Did you know that the U.S. government holds approximately 56.2 million acres in trust for Native American reservations? This equates to 326 Native American land areas across nearly all the states. The federal government’s relationship with federally recognized tribes is one of a government to a government, which means that tribes have control over activities and can regulate on their lands. This is true when it comes to charging sales tax and other tax laws.
Many tribes set up their own rules regarding sales tax on reservations. For instance, the Navajo tribe recently passed a junk food sales tax of 2% on chips, candy, soda, etc. However, the general rule of thumb for sellers both on and off tribal lands is as follows:
So, if you are selling on a Native American reservation to a Native American, the tribe can collect sales tax on that product. The state cannot collect sales tax if you sell to a tribal member on a reservation, however, the state can collect sales tax if you sell to a tribal member off the reservation. If you are selling on a reservation to a non-Native American, the state may also require that sales tax is collected.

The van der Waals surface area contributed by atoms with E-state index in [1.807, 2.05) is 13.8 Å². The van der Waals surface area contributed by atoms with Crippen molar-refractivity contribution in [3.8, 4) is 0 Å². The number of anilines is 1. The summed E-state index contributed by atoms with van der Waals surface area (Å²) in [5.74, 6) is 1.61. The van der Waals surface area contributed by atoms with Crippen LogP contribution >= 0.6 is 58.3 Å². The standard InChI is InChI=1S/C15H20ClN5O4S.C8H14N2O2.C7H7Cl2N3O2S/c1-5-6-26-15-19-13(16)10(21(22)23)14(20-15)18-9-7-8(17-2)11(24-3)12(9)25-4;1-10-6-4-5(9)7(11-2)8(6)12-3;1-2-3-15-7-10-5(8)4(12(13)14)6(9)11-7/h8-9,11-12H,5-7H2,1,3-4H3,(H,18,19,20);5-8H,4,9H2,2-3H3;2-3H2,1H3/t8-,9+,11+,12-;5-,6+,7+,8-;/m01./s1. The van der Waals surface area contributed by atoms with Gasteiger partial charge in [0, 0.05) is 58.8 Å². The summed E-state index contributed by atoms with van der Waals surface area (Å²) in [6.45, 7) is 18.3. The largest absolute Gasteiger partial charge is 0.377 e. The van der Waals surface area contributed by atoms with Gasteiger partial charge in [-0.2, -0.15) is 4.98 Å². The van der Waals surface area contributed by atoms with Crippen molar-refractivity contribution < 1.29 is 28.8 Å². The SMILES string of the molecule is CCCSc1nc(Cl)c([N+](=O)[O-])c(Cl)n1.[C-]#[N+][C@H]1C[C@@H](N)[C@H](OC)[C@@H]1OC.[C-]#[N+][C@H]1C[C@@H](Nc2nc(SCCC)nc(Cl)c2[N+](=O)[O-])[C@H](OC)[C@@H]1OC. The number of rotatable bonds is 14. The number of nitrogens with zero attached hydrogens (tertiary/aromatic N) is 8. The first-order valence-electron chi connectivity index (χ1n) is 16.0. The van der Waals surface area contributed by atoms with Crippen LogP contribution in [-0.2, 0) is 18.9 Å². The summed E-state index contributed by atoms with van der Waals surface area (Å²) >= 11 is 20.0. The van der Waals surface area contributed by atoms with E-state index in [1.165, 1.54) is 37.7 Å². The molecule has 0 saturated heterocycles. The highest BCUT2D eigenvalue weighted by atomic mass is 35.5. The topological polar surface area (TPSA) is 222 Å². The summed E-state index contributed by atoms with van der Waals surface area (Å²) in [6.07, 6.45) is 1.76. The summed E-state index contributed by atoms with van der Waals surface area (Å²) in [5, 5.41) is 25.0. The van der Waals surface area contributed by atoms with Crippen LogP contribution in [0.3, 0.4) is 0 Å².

As always, you should check with tribal government and your state’s department of revenue if you are dealing with tribal sales tax either as someone living and selling on a reservation or sell into a reservation. You can see an example of how California treats Sales to American Indians and Sales in Indian Country.
Do you have questions or comments about sales tax on Native American reservations? Tell us in the comments.